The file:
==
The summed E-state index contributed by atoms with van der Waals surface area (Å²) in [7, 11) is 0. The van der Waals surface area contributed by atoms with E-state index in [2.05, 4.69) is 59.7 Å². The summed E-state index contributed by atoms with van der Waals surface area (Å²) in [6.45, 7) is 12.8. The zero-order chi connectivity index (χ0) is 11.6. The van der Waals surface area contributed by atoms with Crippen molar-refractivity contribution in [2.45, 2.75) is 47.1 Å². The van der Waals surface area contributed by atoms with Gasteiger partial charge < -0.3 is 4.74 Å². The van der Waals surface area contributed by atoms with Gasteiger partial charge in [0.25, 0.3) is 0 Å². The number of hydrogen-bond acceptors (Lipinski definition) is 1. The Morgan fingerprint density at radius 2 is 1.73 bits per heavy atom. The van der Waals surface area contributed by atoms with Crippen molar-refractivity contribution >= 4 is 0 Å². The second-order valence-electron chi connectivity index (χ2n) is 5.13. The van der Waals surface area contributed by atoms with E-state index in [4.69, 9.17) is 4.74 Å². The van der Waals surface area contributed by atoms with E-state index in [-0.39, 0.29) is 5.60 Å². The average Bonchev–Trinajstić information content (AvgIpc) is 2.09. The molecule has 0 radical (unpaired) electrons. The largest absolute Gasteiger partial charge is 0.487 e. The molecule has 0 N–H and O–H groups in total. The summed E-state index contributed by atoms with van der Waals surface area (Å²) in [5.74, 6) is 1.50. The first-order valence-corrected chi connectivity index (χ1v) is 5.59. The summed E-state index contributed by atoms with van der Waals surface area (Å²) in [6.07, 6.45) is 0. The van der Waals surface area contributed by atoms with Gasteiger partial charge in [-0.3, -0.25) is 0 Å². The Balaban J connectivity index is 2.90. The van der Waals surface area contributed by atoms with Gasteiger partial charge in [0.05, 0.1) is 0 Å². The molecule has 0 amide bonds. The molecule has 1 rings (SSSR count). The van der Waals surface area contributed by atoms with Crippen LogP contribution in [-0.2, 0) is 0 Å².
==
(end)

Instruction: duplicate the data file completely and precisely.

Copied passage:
The summed E-state index contributed by atoms with van der Waals surface area (Å²) in [7, 11) is 0. The van der Waals surface area contributed by atoms with E-state index in [2.05, 4.69) is 59.7 Å². The summed E-state index contributed by atoms with van der Waals surface area (Å²) in [6.45, 7) is 12.8. The zero-order chi connectivity index (χ0) is 11.6. The van der Waals surface area contributed by atoms with Crippen molar-refractivity contribution in [2.45, 2.75) is 47.1 Å². The van der Waals surface area contributed by atoms with Gasteiger partial charge < -0.3 is 4.74 Å². The van der Waals surface area contributed by atoms with Gasteiger partial charge in [0.25, 0.3) is 0 Å². The number of hydrogen-bond acceptors (Lipinski definition) is 1. The Morgan fingerprint density at radius 2 is 1.73 bits per heavy atom. The van der Waals surface area contributed by atoms with Crippen molar-refractivity contribution >= 4 is 0 Å². The second-order valence-electron chi connectivity index (χ2n) is 5.13. The van der Waals surface area contributed by atoms with E-state index in [4.69, 9.17) is 4.74 Å². The van der Waals surface area contributed by atoms with E-state index in [-0.39, 0.29) is 5.60 Å². The average Bonchev–Trinajstić information content (AvgIpc) is 2.09. The molecule has 0 radical (unpaired) electrons. The largest absolute Gasteiger partial charge is 0.487 e. The molecule has 0 N–H and O–H groups in total. The summed E-state index contributed by atoms with van der Waals surface area (Å²) in [5.74, 6) is 1.50. The first-order valence-corrected chi connectivity index (χ1v) is 5.59. The summed E-state index contributed by atoms with van der Waals surface area (Å²) in [6.07, 6.45) is 0. The van der Waals surface area contributed by atoms with Gasteiger partial charge in [-0.3, -0.25) is 0 Å². The Balaban J connectivity index is 2.90. The van der Waals surface area contributed by atoms with Gasteiger partial charge in [0.05, 0.1) is 0 Å². The molecule has 0 amide bonds. The molecule has 1 rings (SSSR count). The van der Waals surface area contributed by atoms with Crippen LogP contribution in [-0.2, 0) is 0 Å².